Friday, May 18, 2012

Chicken or the egg?

We’ve started the move to Microsoft Dynamics CRM 2011. So begins the task of exportation of information and the resulting importation of said information. Sound easy enough, however both CRM 4.0 and 2011 don’t have the most…robust import/export feature set.

Off I start creating a report (remember, poor export tools) of all of our active accounts. Everything is going just fine, the export went well it was only a few accounts to test the process with, no big deal.
Start the import process in CRM2011, looks different, maybe this will be a better experience than the export. At step ‘n’ I map the fields in the export with the associated fields in CRM2011 that went nice and easy. So at this point, I am thinking that the import process for the contacts should go swimmingly as well.  I get to the “finish” screen for the importation. Click “run”. Navigate to the import status page, “failed”.


“Alright, must be a logic error that I missed”, I think to myself. I view the details of the failed import, yup, sure enough. The process bombed on the primary contact field. It is an option list, well seeing how there are no contacts in the CRM2011 yet, doesn’t really surprise me that it failed at import.


I go create the export report for the contacts. I start the import on the CRM2011 server. I pause.


I cannot import the contacts with the parent customer field mapped.
I suddenly had the urge for breakfast.

Went to the gang, told them that there was a hitch-in-the-giddy-up about whether to import accounts or contacts first. We decided that it was best to import accounts, not map primary contact. After they are imported go ahead and do the contacts. The downside is that the accounts won’t have a primary contact filled out. So we plan on filling the primary contacts in as we touch those accounts.

Has anyone found a way to programmatically import accounts with the associated primary contacts?

Tuesday, May 8, 2012


Thomas LaRock (w|t) actually came up with a #memeMonday writing assignment that I am able to participate in! His question seems innocuous enough, “if You today, had the chance to go back to You when you started your IT career, what advice would You (of today) tell You (of yesteryear)?”

First advice: Don’t worry about the time paradox that we would be creating, it’ll be fine.
Second: Listen to this, (point at my Boss) man he knows what he is talking about.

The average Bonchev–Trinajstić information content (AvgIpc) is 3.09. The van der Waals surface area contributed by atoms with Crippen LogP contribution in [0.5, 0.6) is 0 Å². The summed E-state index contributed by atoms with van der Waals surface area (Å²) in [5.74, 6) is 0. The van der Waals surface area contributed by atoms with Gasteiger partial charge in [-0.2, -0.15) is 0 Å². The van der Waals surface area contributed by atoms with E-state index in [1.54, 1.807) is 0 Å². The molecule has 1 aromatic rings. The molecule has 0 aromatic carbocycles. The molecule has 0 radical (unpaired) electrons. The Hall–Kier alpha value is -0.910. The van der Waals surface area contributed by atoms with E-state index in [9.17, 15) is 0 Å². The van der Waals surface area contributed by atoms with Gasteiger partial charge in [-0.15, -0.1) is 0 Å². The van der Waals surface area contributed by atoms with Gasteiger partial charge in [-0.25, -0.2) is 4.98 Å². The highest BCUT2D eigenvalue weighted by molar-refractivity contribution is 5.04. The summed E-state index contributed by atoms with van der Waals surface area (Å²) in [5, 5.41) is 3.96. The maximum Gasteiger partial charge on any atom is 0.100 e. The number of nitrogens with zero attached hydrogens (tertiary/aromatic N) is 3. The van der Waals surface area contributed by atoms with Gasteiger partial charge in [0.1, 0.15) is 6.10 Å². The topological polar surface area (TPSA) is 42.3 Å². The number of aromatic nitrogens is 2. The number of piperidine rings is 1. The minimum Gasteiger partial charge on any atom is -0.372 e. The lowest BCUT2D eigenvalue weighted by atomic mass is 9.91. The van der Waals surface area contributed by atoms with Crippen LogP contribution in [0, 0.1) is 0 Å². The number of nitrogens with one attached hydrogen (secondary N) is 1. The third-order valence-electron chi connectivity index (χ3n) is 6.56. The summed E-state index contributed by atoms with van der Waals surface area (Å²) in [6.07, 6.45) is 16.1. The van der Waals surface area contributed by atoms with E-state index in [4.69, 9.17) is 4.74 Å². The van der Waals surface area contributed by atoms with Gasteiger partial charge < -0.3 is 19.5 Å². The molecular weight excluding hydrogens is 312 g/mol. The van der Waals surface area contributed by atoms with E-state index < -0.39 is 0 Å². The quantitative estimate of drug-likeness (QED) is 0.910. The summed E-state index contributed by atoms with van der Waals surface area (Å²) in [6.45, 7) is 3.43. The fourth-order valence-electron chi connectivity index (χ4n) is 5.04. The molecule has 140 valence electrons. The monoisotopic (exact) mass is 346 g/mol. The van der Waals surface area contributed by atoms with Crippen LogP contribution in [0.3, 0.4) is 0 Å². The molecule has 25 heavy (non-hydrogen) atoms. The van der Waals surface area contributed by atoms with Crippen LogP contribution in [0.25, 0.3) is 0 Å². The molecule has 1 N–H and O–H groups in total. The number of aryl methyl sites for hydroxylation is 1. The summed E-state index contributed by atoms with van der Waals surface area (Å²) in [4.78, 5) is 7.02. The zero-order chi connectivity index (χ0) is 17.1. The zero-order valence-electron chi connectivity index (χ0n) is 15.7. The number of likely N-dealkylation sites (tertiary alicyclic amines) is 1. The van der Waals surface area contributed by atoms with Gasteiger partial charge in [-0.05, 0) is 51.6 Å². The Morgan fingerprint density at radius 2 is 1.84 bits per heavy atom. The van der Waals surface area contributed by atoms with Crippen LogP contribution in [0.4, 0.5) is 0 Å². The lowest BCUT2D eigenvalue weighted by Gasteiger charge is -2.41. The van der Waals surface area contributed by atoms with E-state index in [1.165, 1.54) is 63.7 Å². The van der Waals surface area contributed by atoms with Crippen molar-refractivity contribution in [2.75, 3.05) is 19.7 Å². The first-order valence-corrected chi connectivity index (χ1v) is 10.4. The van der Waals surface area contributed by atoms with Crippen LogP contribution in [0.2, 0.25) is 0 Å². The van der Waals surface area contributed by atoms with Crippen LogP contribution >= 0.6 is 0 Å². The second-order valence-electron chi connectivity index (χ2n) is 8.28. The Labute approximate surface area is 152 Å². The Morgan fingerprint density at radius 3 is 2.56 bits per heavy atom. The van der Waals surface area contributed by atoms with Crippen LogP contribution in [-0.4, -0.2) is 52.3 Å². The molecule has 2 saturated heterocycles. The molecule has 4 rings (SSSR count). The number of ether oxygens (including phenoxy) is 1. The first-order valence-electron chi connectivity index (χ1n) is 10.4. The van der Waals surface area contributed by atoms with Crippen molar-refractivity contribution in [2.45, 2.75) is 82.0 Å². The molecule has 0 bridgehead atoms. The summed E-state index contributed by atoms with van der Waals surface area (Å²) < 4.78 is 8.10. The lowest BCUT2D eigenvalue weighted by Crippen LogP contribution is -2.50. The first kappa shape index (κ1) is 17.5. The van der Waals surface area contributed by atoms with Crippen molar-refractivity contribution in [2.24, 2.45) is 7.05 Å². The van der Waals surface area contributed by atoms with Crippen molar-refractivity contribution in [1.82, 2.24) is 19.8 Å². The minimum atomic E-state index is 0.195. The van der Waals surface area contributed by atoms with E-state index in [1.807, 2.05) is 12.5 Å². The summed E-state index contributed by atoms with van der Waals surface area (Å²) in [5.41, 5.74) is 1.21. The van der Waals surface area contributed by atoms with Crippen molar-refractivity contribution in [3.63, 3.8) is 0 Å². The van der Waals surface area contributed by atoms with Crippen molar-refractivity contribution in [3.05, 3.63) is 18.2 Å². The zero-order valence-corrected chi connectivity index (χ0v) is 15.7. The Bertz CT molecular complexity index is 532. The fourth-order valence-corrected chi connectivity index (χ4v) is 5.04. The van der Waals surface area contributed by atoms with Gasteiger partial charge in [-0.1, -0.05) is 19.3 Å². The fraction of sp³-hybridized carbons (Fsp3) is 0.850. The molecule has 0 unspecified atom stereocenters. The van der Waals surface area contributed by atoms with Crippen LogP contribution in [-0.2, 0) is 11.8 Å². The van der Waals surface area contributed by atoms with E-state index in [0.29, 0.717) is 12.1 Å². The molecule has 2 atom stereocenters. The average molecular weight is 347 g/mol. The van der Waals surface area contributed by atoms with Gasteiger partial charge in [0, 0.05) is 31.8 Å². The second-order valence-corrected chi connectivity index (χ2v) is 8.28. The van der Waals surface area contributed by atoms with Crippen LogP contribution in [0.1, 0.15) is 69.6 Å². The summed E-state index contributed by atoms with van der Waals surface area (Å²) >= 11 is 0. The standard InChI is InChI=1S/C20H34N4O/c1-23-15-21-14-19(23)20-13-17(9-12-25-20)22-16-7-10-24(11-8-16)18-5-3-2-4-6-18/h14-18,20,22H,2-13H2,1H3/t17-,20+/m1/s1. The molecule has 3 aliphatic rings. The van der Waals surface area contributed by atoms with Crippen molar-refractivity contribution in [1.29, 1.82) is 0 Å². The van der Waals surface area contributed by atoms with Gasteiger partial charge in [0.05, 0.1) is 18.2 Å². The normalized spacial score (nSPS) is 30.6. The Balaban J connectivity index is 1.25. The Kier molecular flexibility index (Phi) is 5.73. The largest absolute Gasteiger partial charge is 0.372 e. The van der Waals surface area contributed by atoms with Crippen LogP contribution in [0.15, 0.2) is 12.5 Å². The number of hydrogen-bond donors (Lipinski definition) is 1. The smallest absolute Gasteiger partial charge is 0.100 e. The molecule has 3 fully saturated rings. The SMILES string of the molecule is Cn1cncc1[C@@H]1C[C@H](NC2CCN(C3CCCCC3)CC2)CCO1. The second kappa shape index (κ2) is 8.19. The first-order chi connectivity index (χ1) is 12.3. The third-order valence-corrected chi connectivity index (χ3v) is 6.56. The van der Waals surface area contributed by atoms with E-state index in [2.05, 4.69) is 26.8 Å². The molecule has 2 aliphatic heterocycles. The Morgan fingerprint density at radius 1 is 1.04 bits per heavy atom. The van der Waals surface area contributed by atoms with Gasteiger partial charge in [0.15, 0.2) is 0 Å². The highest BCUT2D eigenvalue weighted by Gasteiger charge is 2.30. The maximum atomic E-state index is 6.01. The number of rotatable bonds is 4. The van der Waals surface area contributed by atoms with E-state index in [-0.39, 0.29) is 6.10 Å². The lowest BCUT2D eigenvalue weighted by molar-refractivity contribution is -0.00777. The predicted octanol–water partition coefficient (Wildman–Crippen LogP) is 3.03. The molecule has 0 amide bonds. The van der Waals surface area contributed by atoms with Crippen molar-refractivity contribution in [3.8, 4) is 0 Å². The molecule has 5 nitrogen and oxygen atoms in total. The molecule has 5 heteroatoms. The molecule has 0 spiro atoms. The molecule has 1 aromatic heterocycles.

Third: Ask more questions, get more involved with projects, don’t just fill a role while at work, make one.
Fourth: Involve yourself more with the open source community, just because you aren't a programmer, doesn’t mean you can’t contribute to projects
Fifth: While you’re at it, learn a programming language it will help you in the long run when working with developers.
Sixth: Take this sports almanac, put it to good use.

So the major gist of our talk would be to learn more about the things that pique your interest, dive deeper in the subjects. Ask questions, learn from people who know more than you.

Tuesday, May 1, 2012

Already? Sheesh, that was quick.

Great, just as I was getting the hang of SQL 2008R2 (still no luck getting the hang of Thursday), 2012 has come out (with CU1 being released just a few weeks ago). I was one of the many whom waited with bated breath for the virtual launch event and watched in awe of the fail. I am excited for the new features, especially the Always On, Availability Groups. With 2012 database mirroring is going the way of the stage coach. Which puts a huge crimp in my HA/DR plans. Currently I am utilizing mirroring with TDE, which I have yet to find any documentation on how to use TDE with AG. Granted I looked days after release, so I am hoping that there is more out there on the intertubes now. I am also looking at the newest interface for “power users” for data modeling and the SharePoint/SSRS integration.

We upgraded to 2008R2 almost a year ago now, what I have to decide is if it is worth the upgrade to 2012 so soon. I will have to talk with our developer(s) and have them check out any of new developer tools or enhancements and see if they think it is worth it. I would like to stay fairly current with our database infrastructure. I have to worry about the changes to the licensing model.

I also have to make sure that our various internal programs and 3rd party software will be compatible with the newest version. With the current shift that is going on in house, I have to at least make sure that MS Dynamics CRM 2011 works fully with SQL 2012. I am sure it will, but with Dynamics soon to be the center of business, I cannot afford to go with “I’m sure everything will work”.